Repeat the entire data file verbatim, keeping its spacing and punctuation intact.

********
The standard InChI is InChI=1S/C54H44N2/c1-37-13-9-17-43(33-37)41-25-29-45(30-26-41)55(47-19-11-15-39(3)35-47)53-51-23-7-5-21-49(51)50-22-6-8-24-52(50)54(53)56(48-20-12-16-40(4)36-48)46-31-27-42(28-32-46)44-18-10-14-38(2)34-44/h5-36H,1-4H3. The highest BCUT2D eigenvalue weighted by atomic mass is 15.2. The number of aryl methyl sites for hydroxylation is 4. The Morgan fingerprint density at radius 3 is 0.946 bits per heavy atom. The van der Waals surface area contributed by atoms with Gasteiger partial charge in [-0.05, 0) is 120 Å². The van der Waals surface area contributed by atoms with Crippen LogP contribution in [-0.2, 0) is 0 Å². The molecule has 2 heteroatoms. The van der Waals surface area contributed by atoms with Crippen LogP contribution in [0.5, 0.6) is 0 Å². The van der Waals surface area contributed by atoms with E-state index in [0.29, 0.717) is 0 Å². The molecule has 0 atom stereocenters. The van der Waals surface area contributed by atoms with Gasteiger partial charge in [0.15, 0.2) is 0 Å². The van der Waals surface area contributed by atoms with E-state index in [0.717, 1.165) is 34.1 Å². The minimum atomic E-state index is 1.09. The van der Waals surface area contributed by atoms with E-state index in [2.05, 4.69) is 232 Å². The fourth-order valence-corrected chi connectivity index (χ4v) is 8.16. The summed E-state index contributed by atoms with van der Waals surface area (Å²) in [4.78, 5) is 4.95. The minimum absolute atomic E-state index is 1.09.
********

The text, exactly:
The standard InChI is InChI=1S/C54H44N2/c1-37-13-9-17-43(33-37)41-25-29-45(30-26-41)55(47-19-11-15-39(3)35-47)53-51-23-7-5-21-49(51)50-22-6-8-24-52(50)54(53)56(48-20-12-16-40(4)36-48)46-31-27-42(28-32-46)44-18-10-14-38(2)34-44/h5-36H,1-4H3. The highest BCUT2D eigenvalue weighted by atomic mass is 15.2. The number of aryl methyl sites for hydroxylation is 4. The Morgan fingerprint density at radius 3 is 0.946 bits per heavy atom. The van der Waals surface area contributed by atoms with Gasteiger partial charge in [-0.05, 0) is 120 Å². The van der Waals surface area contributed by atoms with Crippen LogP contribution in [-0.2, 0) is 0 Å². The molecule has 2 heteroatoms. The van der Waals surface area contributed by atoms with Crippen LogP contribution in [0.5, 0.6) is 0 Å². The van der Waals surface area contributed by atoms with E-state index in [0.29, 0.717) is 0 Å². The molecule has 0 atom stereocenters. The van der Waals surface area contributed by atoms with Gasteiger partial charge in [0.15, 0.2) is 0 Å². The van der Waals surface area contributed by atoms with E-state index in [0.717, 1.165) is 34.1 Å². The minimum atomic E-state index is 1.09. The van der Waals surface area contributed by atoms with E-state index in [2.05, 4.69) is 232 Å². The fourth-order valence-corrected chi connectivity index (χ4v) is 8.16. The summed E-state index contributed by atoms with van der Waals surface area (Å²) in [4.78, 5) is 4.95. The minimum absolute atomic E-state index is 1.09.